There was a time in my life where I identified planning Convention as my “dream job.” There’s just something about the national gatherings that I find so appealing. Perhaps it’s the opportunity to catch up with friends and family members scattered across the country who are using their gifts in a variety of ministry settings. Perhaps it’s the opportunity to meet with others who share my beliefs and passions, connecting about similar struggles to apply faith to life in this time and place. Perhaps it’s the nourishment for my soul that comes from worshipping multiple times a day among a throng of believers. Perhaps it’s a little bit of all of these things…
So it was with a few mixed feelings that I received the news of my daughter’s due date. Sure, we were thrilled and indescribably grateful to find out that we were finally going to have a baby. This child had been long prayed for. But, with her arrival only two weeks before the Pittsburgh Convention, there was little hope that my streak of attendance would be kept alive. I confidently (and naively) told people that if she came early, I’d make the two hour drive over for at least one worship service.
Wichita 95 was my first convention experience, and I still remember feeling a bit nervous as we pulled away from the main Convention center on a steamy old school bus, headed for a college campus that was hosting the Junior High Convention. But, I also remember bursting with excitement at the end of the week; I couldn’t wait to share with my family about the great time I had getting to know other kids and worshipping in such a large group.
St.Louis 99 was the crucible for one of the most influential conflicts in my life. The growing tensions in leadership came to a head miles away from home. While the experience was very painful with far reaching effects into congregational life for the year to come, it was also the beginning of realizing God’s call in my life. It was in pouring my heart out before God in the convention hall, confused about why this hurt so much, that I first glimpsed some of the dreams that God has for me.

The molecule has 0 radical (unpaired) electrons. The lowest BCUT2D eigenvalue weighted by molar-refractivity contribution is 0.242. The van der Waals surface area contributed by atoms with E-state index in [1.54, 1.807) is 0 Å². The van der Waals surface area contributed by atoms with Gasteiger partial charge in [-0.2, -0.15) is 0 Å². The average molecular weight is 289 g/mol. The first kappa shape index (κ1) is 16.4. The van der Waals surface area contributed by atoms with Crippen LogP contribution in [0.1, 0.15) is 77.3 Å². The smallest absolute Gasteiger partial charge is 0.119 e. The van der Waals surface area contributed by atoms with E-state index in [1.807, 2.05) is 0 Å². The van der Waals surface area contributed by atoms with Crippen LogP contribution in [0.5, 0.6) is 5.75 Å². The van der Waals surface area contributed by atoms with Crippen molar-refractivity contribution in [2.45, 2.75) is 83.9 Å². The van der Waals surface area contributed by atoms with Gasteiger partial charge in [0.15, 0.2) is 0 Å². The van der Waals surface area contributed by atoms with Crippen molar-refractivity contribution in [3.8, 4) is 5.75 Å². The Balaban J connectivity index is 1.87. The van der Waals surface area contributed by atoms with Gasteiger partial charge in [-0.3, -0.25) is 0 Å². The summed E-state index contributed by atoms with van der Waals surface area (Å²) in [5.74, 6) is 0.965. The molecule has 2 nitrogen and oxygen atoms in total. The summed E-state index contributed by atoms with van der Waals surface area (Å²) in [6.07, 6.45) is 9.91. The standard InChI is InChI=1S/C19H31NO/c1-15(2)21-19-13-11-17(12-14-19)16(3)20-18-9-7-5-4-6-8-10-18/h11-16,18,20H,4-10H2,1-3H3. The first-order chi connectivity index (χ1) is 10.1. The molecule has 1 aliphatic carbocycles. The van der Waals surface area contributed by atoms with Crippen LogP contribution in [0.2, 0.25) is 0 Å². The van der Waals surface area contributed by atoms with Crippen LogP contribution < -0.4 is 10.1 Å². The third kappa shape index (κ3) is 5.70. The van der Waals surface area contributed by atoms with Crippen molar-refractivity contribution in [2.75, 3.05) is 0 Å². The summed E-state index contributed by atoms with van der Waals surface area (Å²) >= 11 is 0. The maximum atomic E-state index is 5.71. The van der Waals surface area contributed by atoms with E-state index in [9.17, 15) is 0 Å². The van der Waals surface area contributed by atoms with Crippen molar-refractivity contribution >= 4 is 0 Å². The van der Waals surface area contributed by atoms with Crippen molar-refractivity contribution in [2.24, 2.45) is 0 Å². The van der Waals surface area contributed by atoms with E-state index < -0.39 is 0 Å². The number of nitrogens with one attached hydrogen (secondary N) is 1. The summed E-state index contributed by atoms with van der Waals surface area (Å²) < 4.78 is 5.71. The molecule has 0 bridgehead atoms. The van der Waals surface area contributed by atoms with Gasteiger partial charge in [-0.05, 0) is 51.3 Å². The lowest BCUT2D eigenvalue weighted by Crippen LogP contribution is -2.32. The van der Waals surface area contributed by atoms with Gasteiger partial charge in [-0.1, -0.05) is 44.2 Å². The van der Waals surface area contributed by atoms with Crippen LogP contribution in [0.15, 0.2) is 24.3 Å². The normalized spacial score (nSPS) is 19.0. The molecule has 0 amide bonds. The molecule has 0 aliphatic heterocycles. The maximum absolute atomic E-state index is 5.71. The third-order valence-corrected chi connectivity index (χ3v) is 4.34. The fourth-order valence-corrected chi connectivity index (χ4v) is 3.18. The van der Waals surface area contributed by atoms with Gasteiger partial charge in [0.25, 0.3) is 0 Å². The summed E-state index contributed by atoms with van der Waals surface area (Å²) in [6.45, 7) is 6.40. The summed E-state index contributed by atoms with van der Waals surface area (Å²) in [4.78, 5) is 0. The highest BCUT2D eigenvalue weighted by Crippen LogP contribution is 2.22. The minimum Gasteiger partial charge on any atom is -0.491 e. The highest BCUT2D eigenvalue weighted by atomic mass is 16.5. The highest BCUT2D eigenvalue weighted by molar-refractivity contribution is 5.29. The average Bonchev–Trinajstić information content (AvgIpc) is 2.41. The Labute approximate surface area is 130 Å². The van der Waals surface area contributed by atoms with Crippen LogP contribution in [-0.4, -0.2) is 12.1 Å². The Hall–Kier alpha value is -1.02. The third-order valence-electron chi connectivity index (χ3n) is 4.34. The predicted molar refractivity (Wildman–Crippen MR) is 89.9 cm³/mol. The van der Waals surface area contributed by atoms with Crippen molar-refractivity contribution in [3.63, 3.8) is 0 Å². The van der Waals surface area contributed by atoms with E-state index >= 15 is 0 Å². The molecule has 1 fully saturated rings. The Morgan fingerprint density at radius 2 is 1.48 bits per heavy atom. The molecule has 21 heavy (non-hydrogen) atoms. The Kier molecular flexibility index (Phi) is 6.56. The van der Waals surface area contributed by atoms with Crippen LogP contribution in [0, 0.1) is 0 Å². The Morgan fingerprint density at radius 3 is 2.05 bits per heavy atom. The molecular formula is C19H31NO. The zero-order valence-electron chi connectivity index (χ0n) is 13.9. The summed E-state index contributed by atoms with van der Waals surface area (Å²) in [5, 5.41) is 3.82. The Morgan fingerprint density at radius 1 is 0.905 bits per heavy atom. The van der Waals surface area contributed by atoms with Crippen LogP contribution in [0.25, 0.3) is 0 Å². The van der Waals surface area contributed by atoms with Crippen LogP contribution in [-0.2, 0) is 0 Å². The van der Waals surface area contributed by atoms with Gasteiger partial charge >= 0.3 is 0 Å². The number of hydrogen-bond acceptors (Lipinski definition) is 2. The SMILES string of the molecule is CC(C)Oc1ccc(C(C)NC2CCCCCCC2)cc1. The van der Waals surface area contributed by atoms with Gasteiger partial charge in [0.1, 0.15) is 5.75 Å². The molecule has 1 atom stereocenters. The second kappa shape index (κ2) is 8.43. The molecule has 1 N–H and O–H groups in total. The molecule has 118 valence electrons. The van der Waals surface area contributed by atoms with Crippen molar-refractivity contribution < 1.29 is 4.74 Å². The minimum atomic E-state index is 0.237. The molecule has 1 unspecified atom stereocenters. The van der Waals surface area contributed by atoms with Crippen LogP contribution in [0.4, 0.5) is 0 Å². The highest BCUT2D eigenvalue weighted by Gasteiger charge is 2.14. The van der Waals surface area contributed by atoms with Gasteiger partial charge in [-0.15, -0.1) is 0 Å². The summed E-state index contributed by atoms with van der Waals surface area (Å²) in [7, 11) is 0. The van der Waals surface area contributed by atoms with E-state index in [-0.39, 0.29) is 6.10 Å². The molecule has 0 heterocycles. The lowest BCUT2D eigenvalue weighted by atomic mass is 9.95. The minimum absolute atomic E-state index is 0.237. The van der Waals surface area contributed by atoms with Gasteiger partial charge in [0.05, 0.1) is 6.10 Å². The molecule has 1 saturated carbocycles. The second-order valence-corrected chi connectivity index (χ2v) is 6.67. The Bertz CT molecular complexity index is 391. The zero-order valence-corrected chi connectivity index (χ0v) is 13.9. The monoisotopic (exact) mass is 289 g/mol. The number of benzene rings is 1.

I have specific memories from the other Conventions, too. As I rehearse the cities I have visited, flashes of moments strike me: a smile recalling the faces of new friends, a blush of embarrassment about the adolescent “love” interests, the bone weary feeling of making it to the end of the week as a sponsor for youth, the feeling of comfort that rests in the soul hearing “Praise God” sung by thousands of voices, the prick of tears seeing my youth stream forward to commit their lives to Christ…
My daughter, Anna, demonstrated that she has a lot of her mother in her from the first pangs of labor. She arrived early and was so anxious to be in the world that she came via emergency c-section. Having major surgery (in addition to a newborn) put the kibosh on attending Pittsburgh. However, I was able to take in the delegate sessions via the digital delegate connection as I nursed, rocked and changed my baby in the comfort of my own home. While I missed connecting with old friends between sessions, meeting new people at my table group, and experiencing the worship times, it was wonderful to be connected to the content of the delegate times.
If you’ve never attend Convention, perhaps it’s difficult to understand the draw. Spending a week of “vacation” in meetings may not appeal to everyone, but I encourage you to give it a try. Being about the worshipful work of the kingdom is a worthy endeavor. Meeting people who are just like you and completely different from you, yet claiming the same faith tradition is deeply challenging and encouraging. Experiencing worship with thousands of others, dwelling in the Word, the opportunity for seminars, and connecting with our affiliated institutions, all assist in deepening faith and bonding us as the body of Christ.
Sherah-Leigh (Zehr) Gerber, works for Ohio Conference half-time as Coordinator of Volunteers, planning resourcing events and relating to the ministry teams of the Conference. A graduate of Eastern Mennonite University and Seminary, she has served in a variety of congregational and conference ministry positions. In addition to spending time with her family, Sherah-Leigh enjoys reading, baking and blogging about her kitchen adventures (www.shergerber.blogspot.com). She and her husband, BJ, live in Wayne County, Ohio with their daughter Anna. They attend Kidron Mennonite Church.